There appears to be no reference in the general Toronto practice direction that the “in writing” rule for approval Motions is to apply to matters on the Estates List. As a result, it would appear that such a rule does not apply to matters on the Estates List, and that we are to revert to any direction provided in the Estates List practice direction regarding approval Motions.
The Estates List practice direction provides the following regarding how approval motions are to be brought before the court:
“Where the settlement of a proceeding on the Estates List requires court approval, the motion for approval of the settlement and the application for the appointment of a guardian of property should be brought before a judge on the Estates List.” [emphasis added]
There is no reference in the Estates List practice direction to the approval motion having to be brought in writing, with the practice direction simply stating that it has to be brought “before a judge”. Although a technical reading of such a direction may suggest that a matter could be brought “before a judge” in writing, in the absence of any specific bar to bringing the approval Motion before a Judge in person, and as Judges often have questions about a settlement before granting their approval, it would appear that absent any additional direction from the court that approval motions on the Estates List can (and probably should) still be brought before a Judge in person.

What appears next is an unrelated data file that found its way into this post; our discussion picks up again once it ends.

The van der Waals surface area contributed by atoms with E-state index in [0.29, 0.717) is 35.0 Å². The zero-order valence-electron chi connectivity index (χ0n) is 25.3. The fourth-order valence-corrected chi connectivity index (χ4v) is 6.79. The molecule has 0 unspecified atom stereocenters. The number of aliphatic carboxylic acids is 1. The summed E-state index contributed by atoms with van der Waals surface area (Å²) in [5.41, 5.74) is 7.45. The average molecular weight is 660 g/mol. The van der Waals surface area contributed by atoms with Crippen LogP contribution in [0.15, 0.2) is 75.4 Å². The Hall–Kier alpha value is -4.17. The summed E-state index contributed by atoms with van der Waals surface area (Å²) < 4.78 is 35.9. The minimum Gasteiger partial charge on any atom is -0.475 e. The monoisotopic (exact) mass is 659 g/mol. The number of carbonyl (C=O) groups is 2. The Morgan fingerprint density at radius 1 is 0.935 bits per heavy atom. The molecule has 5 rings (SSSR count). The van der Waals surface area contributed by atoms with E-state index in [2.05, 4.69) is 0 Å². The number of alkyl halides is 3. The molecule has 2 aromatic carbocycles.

The result of all of this appears to suggest that if you are seeking the approval of a settlement in Toronto and your matter is on the general civil list that you have to bring the approval motion in writing. If you matter is on the Estates List however it would appear likely that you can continue to bring your approval Motions in person before a Judge. Matters in jurisdictions outside of Toronto should consult with your local practice direction for any direction regarding how they may want you to bring any approval Motions.
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At what point does a settlement become final? Is it when the parties agree on all of the terms of the settlement and sign a written agreement, such as minutes of settlement? Or at an earlier time?